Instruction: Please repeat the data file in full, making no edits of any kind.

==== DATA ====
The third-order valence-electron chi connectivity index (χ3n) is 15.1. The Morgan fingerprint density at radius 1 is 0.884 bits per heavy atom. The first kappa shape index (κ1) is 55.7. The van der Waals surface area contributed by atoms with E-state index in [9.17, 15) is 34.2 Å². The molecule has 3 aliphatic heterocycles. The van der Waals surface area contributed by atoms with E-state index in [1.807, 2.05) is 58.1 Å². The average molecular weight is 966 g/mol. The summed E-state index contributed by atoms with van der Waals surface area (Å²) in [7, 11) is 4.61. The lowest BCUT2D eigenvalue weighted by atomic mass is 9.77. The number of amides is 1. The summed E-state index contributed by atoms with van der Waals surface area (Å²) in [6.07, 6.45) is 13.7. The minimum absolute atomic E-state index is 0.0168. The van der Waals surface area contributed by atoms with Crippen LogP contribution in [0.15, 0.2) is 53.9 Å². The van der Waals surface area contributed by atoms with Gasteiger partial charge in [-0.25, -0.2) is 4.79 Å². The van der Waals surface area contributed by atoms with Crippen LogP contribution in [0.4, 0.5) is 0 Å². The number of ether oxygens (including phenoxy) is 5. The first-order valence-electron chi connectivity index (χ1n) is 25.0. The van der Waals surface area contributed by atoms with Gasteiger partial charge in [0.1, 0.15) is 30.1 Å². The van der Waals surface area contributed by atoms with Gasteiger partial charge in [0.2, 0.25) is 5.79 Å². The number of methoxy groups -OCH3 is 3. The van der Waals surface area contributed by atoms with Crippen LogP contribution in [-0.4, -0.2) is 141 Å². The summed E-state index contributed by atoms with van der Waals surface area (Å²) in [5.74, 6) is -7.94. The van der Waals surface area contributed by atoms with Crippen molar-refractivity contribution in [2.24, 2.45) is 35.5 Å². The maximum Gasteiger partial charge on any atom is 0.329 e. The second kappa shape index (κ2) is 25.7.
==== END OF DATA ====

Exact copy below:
The third-order valence-electron chi connectivity index (χ3n) is 15.1. The Morgan fingerprint density at radius 1 is 0.884 bits per heavy atom. The first kappa shape index (κ1) is 55.7. The van der Waals surface area contributed by atoms with E-state index in [9.17, 15) is 34.2 Å². The molecule has 3 aliphatic heterocycles. The van der Waals surface area contributed by atoms with E-state index in [1.807, 2.05) is 58.1 Å². The average molecular weight is 966 g/mol. The summed E-state index contributed by atoms with van der Waals surface area (Å²) in [7, 11) is 4.61. The lowest BCUT2D eigenvalue weighted by atomic mass is 9.77. The number of amides is 1. The summed E-state index contributed by atoms with van der Waals surface area (Å²) in [6.07, 6.45) is 13.7. The minimum absolute atomic E-state index is 0.0168. The van der Waals surface area contributed by atoms with Crippen LogP contribution in [0.15, 0.2) is 53.9 Å². The van der Waals surface area contributed by atoms with Gasteiger partial charge in [-0.25, -0.2) is 4.79 Å². The van der Waals surface area contributed by atoms with Crippen LogP contribution in [0.4, 0.5) is 0 Å². The number of ether oxygens (including phenoxy) is 5. The first-order valence-electron chi connectivity index (χ1n) is 25.0. The van der Waals surface area contributed by atoms with Gasteiger partial charge in [0.1, 0.15) is 30.1 Å². The van der Waals surface area contributed by atoms with Gasteiger partial charge in [0.2, 0.25) is 5.79 Å². The number of methoxy groups -OCH3 is 3. The van der Waals surface area contributed by atoms with Crippen LogP contribution in [-0.4, -0.2) is 141 Å². The summed E-state index contributed by atoms with van der Waals surface area (Å²) in [5.74, 6) is -7.94. The van der Waals surface area contributed by atoms with Crippen molar-refractivity contribution in [2.24, 2.45) is 35.5 Å². The maximum Gasteiger partial charge on any atom is 0.329 e. The second kappa shape index (κ2) is 25.7.